Author Archives: Melody Wattenbarger
We recently hired a gentleman in his 50s to work in our warehouse. You are probably thinking that is something that happens fairly regularly, and you are correct in thinking that. What made this hire so special is that the man we hired had not had regular work or a place of his own to live in for many years. Now that he works for us, he has been able to get his own place, and he is very, very grateful. We hired him after he worked for us as a temp for a while. We were able to see first-hand how incredibly reliable and hardworking he is, so we hired him for our first available permanent position. The sad fact is that if we had not known him as a temp, he would simply not have come on our radar. If he had just applied within a pool of job seekers, we would not have selected him for an interview. He just doesn’t have the education or experience of many of the other people looking to work for us. And in passing him over, we would have missed out on a truly amazing employee, and he would have missed his chance for independence, self-reliance and restored self-esteem. How sad that missed chance would have been for all of us!
Roadrunner just wouldn’t exist without our dozens of food industry donors. Day after day they donate food that they can’t sell for a variety of reasons. Over the course of the year it adds up to more than 20 million pounds of food that doesn’t end up in the landfill. That’s really good for the environment. And, more important, that food feeds some of New Mexico’s thousands of hungry people. Last week we threw a party in our warehouse to say a heartfelt public thank you to the businesses that have helped us fulfill our mission for nearly 34 years. We were truly honored that Governor Susana Martinez took time from her very busy schedule to come to the food bank to help us show our appreciation to our food donors. Governor Susana Martinez pictured with Dr. Eugene Sun, the Food Bank’s Board Chairman and Melody Wattenbarger, President and CEO of the Food Bank The Governor spoke to the donors about the hunger she had seen among children in her previous work as a prosecutor. She said that childhood hunger was something that she saw every day. She spoke about the toll that hunger takes on the most vulnerable of our citizens. And she spoke eloquently about our moral imperative to do something about this issue and to raise New Mexico’s standing from worst in the country for childhood hunger.
The old expression about a rising tide lifting all boats is one that I have admittedly used myself. Sometimes it seems just right, and I throw it into what I am saying. I use it less and less these days because I find that it is less and less true. And in the food bank world that I live in, the old saw is almost universally incorrect. Food banks around the country started in the depths of a very deep recession in the early 1980s. Inflation was rampant. Oil and gas prices were at record highs. Unemployment had climbed and stayed at elevated levels for a long time. Out of this environment, John van Hengel in Phoenix created the idea of rescuing surplus food from food businesses and channeling that food to the growing numbers of hungry people in the country. Incredibly, that idea has since grown into the Feeding America network of food banks, the largest private sector feeding organization in the United States.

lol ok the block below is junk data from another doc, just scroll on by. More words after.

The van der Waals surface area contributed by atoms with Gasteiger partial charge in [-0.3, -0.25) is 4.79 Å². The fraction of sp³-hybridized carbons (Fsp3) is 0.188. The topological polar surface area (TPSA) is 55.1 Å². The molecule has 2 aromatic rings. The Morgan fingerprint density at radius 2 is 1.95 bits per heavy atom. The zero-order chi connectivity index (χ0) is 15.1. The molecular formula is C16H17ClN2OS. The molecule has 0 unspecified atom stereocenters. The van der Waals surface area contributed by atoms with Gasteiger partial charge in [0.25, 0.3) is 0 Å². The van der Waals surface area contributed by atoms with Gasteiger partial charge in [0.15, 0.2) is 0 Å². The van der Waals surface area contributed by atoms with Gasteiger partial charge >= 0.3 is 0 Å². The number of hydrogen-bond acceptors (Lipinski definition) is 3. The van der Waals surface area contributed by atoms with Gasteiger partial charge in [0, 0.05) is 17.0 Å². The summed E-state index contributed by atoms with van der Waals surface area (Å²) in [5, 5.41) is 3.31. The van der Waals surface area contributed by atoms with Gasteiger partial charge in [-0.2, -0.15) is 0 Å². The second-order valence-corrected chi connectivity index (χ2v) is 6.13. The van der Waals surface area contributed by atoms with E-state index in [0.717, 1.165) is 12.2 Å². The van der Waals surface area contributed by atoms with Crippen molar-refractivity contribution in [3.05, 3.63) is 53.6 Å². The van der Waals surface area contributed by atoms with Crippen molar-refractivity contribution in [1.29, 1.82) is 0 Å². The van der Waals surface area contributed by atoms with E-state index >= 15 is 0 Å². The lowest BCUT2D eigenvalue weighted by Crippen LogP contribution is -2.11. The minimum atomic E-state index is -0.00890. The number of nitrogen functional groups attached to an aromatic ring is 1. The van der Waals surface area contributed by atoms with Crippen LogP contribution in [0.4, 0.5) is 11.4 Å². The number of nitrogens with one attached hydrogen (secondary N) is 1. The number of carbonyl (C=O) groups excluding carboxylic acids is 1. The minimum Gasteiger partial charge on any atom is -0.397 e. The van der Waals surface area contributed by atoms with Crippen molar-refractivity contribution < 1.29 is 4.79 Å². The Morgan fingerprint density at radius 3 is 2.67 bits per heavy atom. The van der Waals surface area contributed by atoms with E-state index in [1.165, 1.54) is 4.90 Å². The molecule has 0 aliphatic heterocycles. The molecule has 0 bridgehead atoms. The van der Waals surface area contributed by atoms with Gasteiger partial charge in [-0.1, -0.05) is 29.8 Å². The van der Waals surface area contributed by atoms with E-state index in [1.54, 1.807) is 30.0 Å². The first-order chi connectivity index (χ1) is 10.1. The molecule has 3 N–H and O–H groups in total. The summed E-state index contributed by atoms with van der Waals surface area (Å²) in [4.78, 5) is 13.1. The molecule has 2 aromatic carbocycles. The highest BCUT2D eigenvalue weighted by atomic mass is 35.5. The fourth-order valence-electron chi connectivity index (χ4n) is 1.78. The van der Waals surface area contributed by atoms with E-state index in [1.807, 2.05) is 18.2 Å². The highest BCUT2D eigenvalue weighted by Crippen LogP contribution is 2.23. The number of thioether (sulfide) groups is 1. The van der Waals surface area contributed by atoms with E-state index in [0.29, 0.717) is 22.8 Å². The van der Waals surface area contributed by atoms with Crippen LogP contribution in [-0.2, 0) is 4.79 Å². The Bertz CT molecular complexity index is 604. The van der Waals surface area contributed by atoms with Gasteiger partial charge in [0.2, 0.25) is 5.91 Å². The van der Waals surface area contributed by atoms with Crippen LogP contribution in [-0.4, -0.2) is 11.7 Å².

Thirty years ago when I worked in my first food bank in Amarillo, we always talked about the dual nature of our mission. We have always existed to feed hungry people, and the most important part of every communication we have ever delivered is about who is hungry, about how many hungry people there are, and about the effects of hunger on individuals and on our society. In thirty years that message has never changed, never wavered, never been diluted. And it never will be as long as we exist. We have always had another aspect to our work—one that is also very, very important. Somewhere along the way over the decades, we stopped talking about this other aspect of our work. We were certainly created in the beginning to feed hungry people. The main way we did that was—and still is—to take food that would otherwise go to waste and channel that food to hungry people. I wrote in another blog about the amount of food we waste in our country and about the environmental impact of all of that food ending up in landfills. I can’t quit thinking about the fact that a quarter of the methane gas in our atmosphere is the result of food ending up in the landfills rather than being eaten.
I spend a great deal of time thinking about what motivates people to do things. Since I supervise people (seven of them at the moment), I find it helpful to understand what drives them to the excellence I see all of the time here at the food bank. Also, people in nonprofits really need to understand motivation because the willingness of our donors to give their time, talent, food and money literally keeps the food bank’s lights on and our doors open. If people aren’t motivated to give generously, we literally can’t function. I read a surprising, eclectic mix of books to try to get a handle on motivation. I have read about climbing Mt. Everest, about winning repeatedly in the Olympics, about being adrift in a dingy on the ocean, about being the first person to explore a new continent, about jumping out of airplanes, about participating in high risk medical experiments and many other things that have never and will never be part of my real life. For me it all finally came together in a coherent theory when I read Daniel Pink’s book Drive.